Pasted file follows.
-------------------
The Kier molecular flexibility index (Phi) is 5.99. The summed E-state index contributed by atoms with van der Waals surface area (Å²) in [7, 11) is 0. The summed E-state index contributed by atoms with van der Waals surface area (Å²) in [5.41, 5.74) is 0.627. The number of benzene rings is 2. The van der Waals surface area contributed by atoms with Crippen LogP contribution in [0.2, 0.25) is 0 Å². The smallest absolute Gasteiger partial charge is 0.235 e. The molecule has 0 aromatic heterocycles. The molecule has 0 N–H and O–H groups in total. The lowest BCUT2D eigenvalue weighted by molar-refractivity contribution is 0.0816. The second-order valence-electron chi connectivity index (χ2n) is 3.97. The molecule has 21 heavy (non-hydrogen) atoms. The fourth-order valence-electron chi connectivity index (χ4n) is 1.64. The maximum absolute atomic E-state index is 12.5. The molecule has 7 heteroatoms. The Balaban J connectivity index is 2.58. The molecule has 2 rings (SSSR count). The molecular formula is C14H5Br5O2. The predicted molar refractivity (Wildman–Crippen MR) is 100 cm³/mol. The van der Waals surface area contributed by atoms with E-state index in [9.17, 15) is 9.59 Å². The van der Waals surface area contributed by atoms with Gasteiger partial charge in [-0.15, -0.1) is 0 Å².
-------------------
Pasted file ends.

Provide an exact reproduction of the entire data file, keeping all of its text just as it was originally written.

The Kier molecular flexibility index (Phi) is 5.99. The summed E-state index contributed by atoms with van der Waals surface area (Å²) in [7, 11) is 0. The summed E-state index contributed by atoms with van der Waals surface area (Å²) in [5.41, 5.74) is 0.627. The number of benzene rings is 2. The van der Waals surface area contributed by atoms with Crippen LogP contribution in [0.2, 0.25) is 0 Å². The smallest absolute Gasteiger partial charge is 0.235 e. The molecule has 0 aromatic heterocycles. The molecule has 0 N–H and O–H groups in total. The lowest BCUT2D eigenvalue weighted by molar-refractivity contribution is 0.0816. The second-order valence-electron chi connectivity index (χ2n) is 3.97. The molecule has 21 heavy (non-hydrogen) atoms. The fourth-order valence-electron chi connectivity index (χ4n) is 1.64. The maximum absolute atomic E-state index is 12.5. The molecule has 7 heteroatoms. The Balaban J connectivity index is 2.58. The molecule has 2 rings (SSSR count). The molecular formula is C14H5Br5O2. The predicted molar refractivity (Wildman–Crippen MR) is 100 cm³/mol. The van der Waals surface area contributed by atoms with E-state index in [9.17, 15) is 9.59 Å². The van der Waals surface area contributed by atoms with Gasteiger partial charge in [-0.15, -0.1) is 0 Å².